In Germany alone, 15 different species of these blind and colourless animals have been identified. Depending on the species, they are between a few millimeters and up to three centimeters in size. They feed mainly on dead microorganisms, so-called detritus, but also on smaller animals and move around lying on their sides. To draw attention to the sensitive habitats of caves and groundwater with their great diversity of species, the groundwater flea crab was named "Cave Animal of the Year 2009" by the Association of German Cave and Karst Researchers. Of the more than 170 European freshwater isopod species, more than 60 percent live exclusively in groundwater. One widespread species is the so-called cave water isopod (Proasellus cavaticus). The animals, which are about 8 millimeters in size, are found throughout Central Europe and, like many other groundwater creatures, feed on dead plants. Their biggest natural enemies are the cave fleas of the genus Niphargus described above. The organisms adapted to the special conditions include groundwater animals as well as various microorganisms such as bacteria, aquatic fungi and protozoa, which make up the main part of the biomass.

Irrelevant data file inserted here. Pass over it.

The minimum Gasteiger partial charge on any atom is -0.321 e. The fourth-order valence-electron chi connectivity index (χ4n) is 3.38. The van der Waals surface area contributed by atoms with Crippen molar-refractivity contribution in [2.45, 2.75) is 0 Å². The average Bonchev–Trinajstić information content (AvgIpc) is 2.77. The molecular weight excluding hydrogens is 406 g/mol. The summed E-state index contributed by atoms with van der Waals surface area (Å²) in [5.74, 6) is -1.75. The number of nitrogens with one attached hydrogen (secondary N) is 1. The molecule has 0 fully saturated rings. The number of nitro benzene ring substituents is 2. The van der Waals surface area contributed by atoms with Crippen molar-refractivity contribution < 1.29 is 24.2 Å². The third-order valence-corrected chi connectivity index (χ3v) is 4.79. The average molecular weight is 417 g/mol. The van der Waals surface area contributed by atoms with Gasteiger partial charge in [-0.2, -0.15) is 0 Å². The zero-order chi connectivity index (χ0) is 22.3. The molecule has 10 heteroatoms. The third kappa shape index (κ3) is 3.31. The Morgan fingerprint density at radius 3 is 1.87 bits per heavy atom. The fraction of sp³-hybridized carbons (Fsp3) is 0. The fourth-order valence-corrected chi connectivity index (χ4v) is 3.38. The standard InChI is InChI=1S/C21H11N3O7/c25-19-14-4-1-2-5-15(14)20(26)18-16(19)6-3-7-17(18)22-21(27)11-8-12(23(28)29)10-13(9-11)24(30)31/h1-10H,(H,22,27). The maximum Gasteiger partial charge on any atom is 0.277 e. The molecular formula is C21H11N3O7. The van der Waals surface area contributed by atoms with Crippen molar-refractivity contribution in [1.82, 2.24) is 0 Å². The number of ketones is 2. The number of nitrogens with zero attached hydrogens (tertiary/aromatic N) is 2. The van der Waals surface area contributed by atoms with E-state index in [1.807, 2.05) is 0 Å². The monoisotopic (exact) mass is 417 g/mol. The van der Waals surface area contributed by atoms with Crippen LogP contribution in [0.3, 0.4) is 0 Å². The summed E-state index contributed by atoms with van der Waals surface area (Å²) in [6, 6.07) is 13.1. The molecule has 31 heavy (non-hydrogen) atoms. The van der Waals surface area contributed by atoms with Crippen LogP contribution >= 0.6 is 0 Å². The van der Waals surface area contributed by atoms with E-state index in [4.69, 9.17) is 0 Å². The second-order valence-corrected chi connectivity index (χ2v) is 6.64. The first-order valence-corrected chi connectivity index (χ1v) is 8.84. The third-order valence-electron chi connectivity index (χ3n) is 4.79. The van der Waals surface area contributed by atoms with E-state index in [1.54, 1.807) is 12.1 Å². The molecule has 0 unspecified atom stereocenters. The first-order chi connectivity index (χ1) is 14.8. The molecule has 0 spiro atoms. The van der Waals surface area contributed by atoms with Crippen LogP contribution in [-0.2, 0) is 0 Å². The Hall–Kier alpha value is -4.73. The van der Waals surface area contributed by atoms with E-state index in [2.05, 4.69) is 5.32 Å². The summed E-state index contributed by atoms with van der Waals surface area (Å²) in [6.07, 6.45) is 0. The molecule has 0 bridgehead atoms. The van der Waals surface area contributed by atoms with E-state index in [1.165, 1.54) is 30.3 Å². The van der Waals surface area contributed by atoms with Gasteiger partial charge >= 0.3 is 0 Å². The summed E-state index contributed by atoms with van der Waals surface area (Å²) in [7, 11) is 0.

The different types of bacteria have the ability to use different carbon and nutrient resources and, as a result of their metabolic activities, significantly regulate the material and energy cycles in the subterranean ecosystems. Some of the bacteria live freely in the groundwater, but more often they are attached to small sediment grains, stones or particles of organic material. By coating the small particles, they form the so-called biofilm, which serves as a food base for groundwater animals. The unicellular organisms (protozoa) in groundwater are only a few micrometers in size and are adapted to the limited supply of nutrients and the small pore spaces in which they can move. So far, various forms of flagellates, amoebae and ciliates have been found, whose main food is bacteria. By grazing on the bacterial biofilm or even filtering bacteria out of the water flow, they regulate bacterial growth and thus prevent the aquifer from clogging, for example. Among the protozoa themselves, there are also predatory specimens, such as the heliozoa. They are somewhat larger than the other species that serve them as food. This in turn prevents excessive mass development of the protozoa. Only a few types of aquatic fungi have been identified and less is known about their life forms compared to the other groups of organisms. Fungi also use organic carbon compounds as a basis for life and thus take on an important role in the microbial metabolism of the subsurface food web.
The interaction of the individual groups of organisms contributes decisively to the stability of the biological services in the system. Even though this habitat appears hidden and inaccessible, and many of its facets are still unexplored, we already know quite a bit about this unique ecosystem and its inhabitants, which are adapted in a special way to the meagre conditions in groundwater and require comprehensive protection.
The UBA’s motto, For our environment (“Für Mensch und Umwelt”), sums up our mission pretty well, we feel. In this video we give an insight into our work.